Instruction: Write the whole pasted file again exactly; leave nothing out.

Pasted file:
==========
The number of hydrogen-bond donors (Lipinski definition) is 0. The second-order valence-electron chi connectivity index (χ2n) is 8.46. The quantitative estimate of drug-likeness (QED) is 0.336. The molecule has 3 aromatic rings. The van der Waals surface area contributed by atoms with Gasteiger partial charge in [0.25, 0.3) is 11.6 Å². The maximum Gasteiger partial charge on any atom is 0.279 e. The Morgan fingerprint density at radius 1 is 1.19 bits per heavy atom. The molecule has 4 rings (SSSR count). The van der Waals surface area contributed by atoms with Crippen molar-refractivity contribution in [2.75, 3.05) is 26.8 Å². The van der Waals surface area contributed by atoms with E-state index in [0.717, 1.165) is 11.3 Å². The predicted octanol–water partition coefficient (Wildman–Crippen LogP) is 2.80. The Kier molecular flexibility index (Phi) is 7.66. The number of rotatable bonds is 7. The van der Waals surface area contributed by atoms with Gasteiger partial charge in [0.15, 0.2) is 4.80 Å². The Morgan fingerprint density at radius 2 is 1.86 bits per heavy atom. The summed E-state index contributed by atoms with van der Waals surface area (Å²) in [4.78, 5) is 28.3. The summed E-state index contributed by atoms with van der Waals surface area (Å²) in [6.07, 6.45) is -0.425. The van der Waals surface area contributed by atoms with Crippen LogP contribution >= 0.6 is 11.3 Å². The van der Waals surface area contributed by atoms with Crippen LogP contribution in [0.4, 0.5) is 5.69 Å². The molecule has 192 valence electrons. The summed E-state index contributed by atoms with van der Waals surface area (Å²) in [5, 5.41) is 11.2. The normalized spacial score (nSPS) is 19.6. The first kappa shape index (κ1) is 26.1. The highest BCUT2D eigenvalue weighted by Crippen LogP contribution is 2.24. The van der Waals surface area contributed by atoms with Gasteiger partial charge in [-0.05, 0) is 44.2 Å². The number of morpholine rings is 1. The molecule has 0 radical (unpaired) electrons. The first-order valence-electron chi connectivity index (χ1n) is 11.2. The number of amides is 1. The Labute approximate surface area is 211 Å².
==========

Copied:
The number of hydrogen-bond donors (Lipinski definition) is 0. The second-order valence-electron chi connectivity index (χ2n) is 8.46. The quantitative estimate of drug-likeness (QED) is 0.336. The molecule has 3 aromatic rings. The van der Waals surface area contributed by atoms with Gasteiger partial charge in [0.25, 0.3) is 11.6 Å². The maximum Gasteiger partial charge on any atom is 0.279 e. The Morgan fingerprint density at radius 1 is 1.19 bits per heavy atom. The molecule has 4 rings (SSSR count). The van der Waals surface area contributed by atoms with Crippen molar-refractivity contribution in [2.75, 3.05) is 26.8 Å². The van der Waals surface area contributed by atoms with E-state index in [0.717, 1.165) is 11.3 Å². The predicted octanol–water partition coefficient (Wildman–Crippen LogP) is 2.80. The Kier molecular flexibility index (Phi) is 7.66. The number of rotatable bonds is 7. The van der Waals surface area contributed by atoms with Gasteiger partial charge in [0.15, 0.2) is 4.80 Å². The Morgan fingerprint density at radius 2 is 1.86 bits per heavy atom. The summed E-state index contributed by atoms with van der Waals surface area (Å²) in [4.78, 5) is 28.3. The summed E-state index contributed by atoms with van der Waals surface area (Å²) in [6.07, 6.45) is -0.425. The van der Waals surface area contributed by atoms with Crippen LogP contribution >= 0.6 is 11.3 Å². The van der Waals surface area contributed by atoms with Crippen LogP contribution in [0.4, 0.5) is 5.69 Å². The molecule has 192 valence electrons. The summed E-state index contributed by atoms with van der Waals surface area (Å²) in [5, 5.41) is 11.2. The normalized spacial score (nSPS) is 19.6. The first kappa shape index (κ1) is 26.1. The highest BCUT2D eigenvalue weighted by Crippen LogP contribution is 2.24. The van der Waals surface area contributed by atoms with Gasteiger partial charge in [-0.05, 0) is 44.2 Å². The number of morpholine rings is 1. The molecule has 0 radical (unpaired) electrons. The first-order valence-electron chi connectivity index (χ1n) is 11.2. The number of amides is 1. The Labute approximate surface area is 211 Å².